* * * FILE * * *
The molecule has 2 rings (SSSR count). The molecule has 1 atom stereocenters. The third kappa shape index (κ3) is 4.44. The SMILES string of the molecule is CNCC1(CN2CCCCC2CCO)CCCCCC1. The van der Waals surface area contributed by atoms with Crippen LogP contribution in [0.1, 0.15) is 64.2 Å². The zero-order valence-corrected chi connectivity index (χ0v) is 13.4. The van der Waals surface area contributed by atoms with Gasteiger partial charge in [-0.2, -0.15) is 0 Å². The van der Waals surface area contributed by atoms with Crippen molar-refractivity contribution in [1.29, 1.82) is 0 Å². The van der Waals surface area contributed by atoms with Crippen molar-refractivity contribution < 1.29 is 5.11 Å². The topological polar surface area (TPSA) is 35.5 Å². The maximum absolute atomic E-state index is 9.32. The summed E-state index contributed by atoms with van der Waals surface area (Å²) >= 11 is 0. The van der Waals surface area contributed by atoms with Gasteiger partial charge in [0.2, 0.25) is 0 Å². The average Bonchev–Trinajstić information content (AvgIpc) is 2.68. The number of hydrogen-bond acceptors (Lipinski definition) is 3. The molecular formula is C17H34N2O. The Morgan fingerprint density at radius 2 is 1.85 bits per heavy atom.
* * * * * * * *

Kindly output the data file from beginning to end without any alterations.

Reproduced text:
The molecule has 2 rings (SSSR count). The molecule has 1 atom stereocenters. The third kappa shape index (κ3) is 4.44. The SMILES string of the molecule is CNCC1(CN2CCCCC2CCO)CCCCCC1. The van der Waals surface area contributed by atoms with Crippen LogP contribution in [0.1, 0.15) is 64.2 Å². The zero-order valence-corrected chi connectivity index (χ0v) is 13.4. The van der Waals surface area contributed by atoms with Gasteiger partial charge in [-0.2, -0.15) is 0 Å². The van der Waals surface area contributed by atoms with Crippen molar-refractivity contribution in [1.29, 1.82) is 0 Å². The van der Waals surface area contributed by atoms with Crippen molar-refractivity contribution < 1.29 is 5.11 Å². The topological polar surface area (TPSA) is 35.5 Å². The maximum absolute atomic E-state index is 9.32. The summed E-state index contributed by atoms with van der Waals surface area (Å²) >= 11 is 0. The van der Waals surface area contributed by atoms with Gasteiger partial charge in [0.2, 0.25) is 0 Å². The average Bonchev–Trinajstić information content (AvgIpc) is 2.68. The number of hydrogen-bond acceptors (Lipinski definition) is 3. The molecular formula is C17H34N2O. The Morgan fingerprint density at radius 2 is 1.85 bits per heavy atom.